Apartment sale advances
By Gordon Y.K. Pang
Advertiser Staff Writer
By Gordon Y.K. Pang
The owners of the Kukui Gardens apartment complex near Chinatown yesterday decided to continue negotiations with just one potential purchaser.
Meanwhile, tenants of the 857-unit affordable-housing complex met with leaders of the state Legislature to rally support behind a move to have the project condemned or placed in a special district in an effort to ensure its continued affordability.
Under a loan agreement with the federal Department of Housing and Urban Development, Kukui Gardens must keep its rents low through 2011.
Most tenants are immigrants, elderly and on fixed incomes. Many are worried the sale will lead either to eventual redevelopment of the area or to price increases that will make it too expensive for them to continue living there. They now pay $444 to $818 a month.
In a brief statement, the board of the Kukui Gardens Corp. said it has decided to work with one of three finalists that had submitted proposals.
"This group will move forward with its physical and financial audit to decide whether it wants to purchase the property," the statement said.
The 15-member board is made up of officials from the Clarence T.C. Ching Foundation, St. Louis School, Chaminade University of Honolulu and the St. Francis Healthcare System of Hawaii.
More than 50 residents attempted to attend the board meeting held yesterday morning in a downtown high-rise but were denied access by security guards.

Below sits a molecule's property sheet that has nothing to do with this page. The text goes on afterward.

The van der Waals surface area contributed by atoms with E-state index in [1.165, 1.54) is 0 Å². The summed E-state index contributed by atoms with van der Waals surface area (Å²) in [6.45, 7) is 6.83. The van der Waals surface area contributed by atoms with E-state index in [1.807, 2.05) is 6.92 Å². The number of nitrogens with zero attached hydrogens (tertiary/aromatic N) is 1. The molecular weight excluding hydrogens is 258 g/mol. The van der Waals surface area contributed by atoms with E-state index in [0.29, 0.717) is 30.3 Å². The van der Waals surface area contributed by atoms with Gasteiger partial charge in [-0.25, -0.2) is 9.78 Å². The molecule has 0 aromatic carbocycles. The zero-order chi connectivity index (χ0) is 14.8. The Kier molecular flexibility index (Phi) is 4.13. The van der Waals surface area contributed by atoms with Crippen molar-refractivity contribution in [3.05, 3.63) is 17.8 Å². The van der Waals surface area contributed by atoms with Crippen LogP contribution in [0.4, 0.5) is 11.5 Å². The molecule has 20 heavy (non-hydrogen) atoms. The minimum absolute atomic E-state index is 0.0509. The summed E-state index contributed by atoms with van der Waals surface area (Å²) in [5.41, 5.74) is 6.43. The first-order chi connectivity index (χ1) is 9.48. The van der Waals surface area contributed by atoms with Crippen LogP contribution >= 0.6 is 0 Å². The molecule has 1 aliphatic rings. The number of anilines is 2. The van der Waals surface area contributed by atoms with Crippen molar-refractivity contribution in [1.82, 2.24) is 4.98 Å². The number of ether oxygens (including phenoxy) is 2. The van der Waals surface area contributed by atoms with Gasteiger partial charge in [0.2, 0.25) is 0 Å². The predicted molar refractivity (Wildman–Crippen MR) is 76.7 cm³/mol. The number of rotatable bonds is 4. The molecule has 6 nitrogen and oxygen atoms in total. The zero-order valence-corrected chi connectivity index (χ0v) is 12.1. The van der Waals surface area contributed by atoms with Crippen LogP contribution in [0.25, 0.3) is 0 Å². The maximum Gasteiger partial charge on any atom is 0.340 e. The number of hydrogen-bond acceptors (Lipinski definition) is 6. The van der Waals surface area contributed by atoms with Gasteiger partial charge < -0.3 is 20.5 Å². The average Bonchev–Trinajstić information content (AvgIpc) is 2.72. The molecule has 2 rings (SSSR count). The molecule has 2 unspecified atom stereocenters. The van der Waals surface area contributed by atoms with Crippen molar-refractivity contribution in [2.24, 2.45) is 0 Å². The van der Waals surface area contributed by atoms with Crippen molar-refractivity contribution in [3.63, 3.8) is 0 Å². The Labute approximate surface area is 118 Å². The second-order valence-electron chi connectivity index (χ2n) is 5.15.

Amy Hennessey, a spokeswoman for the Ching foundation and the Kukui Gardens Corp., said a confidentiality clause prevents board members from revealing the name of the prospective buyer as well as other finalists and any proposed deal details.
State Rep. Michael Kahikina, D-44th (Nanakuli, Honokai Hale), who authored the legislation seeking to condemn the complex, called on the landowner to identify the potential buyer.
"I think they should be transparent," Kahikina said. "They used public money."
Sharz Divsalar, an organizer with Faith Action for Community Equity, which is helping residents organize opposition to the sale, said she believes the owners are speeding up the process in order to short-circuit the condemnation process.
"They continue to cut us out of the process," Divsalar said.
House Speaker Calvin Say, D-20th (St. Louis Heights, Palolo, Wilhelmina Rise), agreed. "We're doing what we can, but they're trying to beat us to the punch."
The current owners are holding a meeting for tenants at 6:30 tonight in Kauluwela Elementary School's cafeteria.
Reach Gordon Y.K. Pang at email@example.com.